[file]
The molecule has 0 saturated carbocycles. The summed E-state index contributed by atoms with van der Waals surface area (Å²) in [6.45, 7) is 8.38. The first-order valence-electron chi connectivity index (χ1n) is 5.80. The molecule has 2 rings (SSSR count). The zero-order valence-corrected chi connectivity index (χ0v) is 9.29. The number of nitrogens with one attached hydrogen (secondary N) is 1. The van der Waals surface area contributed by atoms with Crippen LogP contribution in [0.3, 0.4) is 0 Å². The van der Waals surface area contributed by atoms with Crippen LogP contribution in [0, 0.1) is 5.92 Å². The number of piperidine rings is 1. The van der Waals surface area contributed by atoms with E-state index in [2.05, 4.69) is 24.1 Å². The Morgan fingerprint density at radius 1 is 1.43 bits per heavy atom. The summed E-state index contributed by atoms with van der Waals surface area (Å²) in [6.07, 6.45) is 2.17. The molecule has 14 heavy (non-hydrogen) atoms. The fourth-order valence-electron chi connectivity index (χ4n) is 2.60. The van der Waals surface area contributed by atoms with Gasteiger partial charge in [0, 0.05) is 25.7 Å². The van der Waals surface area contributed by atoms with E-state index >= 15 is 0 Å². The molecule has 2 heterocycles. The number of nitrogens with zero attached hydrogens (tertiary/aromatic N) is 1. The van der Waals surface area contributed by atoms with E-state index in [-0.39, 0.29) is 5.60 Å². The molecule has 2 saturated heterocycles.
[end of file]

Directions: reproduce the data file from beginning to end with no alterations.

The molecule has 0 saturated carbocycles. The summed E-state index contributed by atoms with van der Waals surface area (Å²) in [6.45, 7) is 8.38. The first-order valence-electron chi connectivity index (χ1n) is 5.80. The molecule has 2 rings (SSSR count). The zero-order valence-corrected chi connectivity index (χ0v) is 9.29. The number of nitrogens with one attached hydrogen (secondary N) is 1. The van der Waals surface area contributed by atoms with Crippen LogP contribution in [0.3, 0.4) is 0 Å². The van der Waals surface area contributed by atoms with Crippen LogP contribution in [0, 0.1) is 5.92 Å². The number of piperidine rings is 1. The van der Waals surface area contributed by atoms with E-state index in [2.05, 4.69) is 24.1 Å². The Morgan fingerprint density at radius 1 is 1.43 bits per heavy atom. The summed E-state index contributed by atoms with van der Waals surface area (Å²) in [6.07, 6.45) is 2.17. The molecule has 14 heavy (non-hydrogen) atoms. The fourth-order valence-electron chi connectivity index (χ4n) is 2.60. The van der Waals surface area contributed by atoms with Gasteiger partial charge in [0, 0.05) is 25.7 Å². The van der Waals surface area contributed by atoms with E-state index >= 15 is 0 Å². The molecule has 2 heterocycles. The number of nitrogens with zero attached hydrogens (tertiary/aromatic N) is 1. The van der Waals surface area contributed by atoms with E-state index in [-0.39, 0.29) is 5.60 Å². The molecule has 2 saturated heterocycles.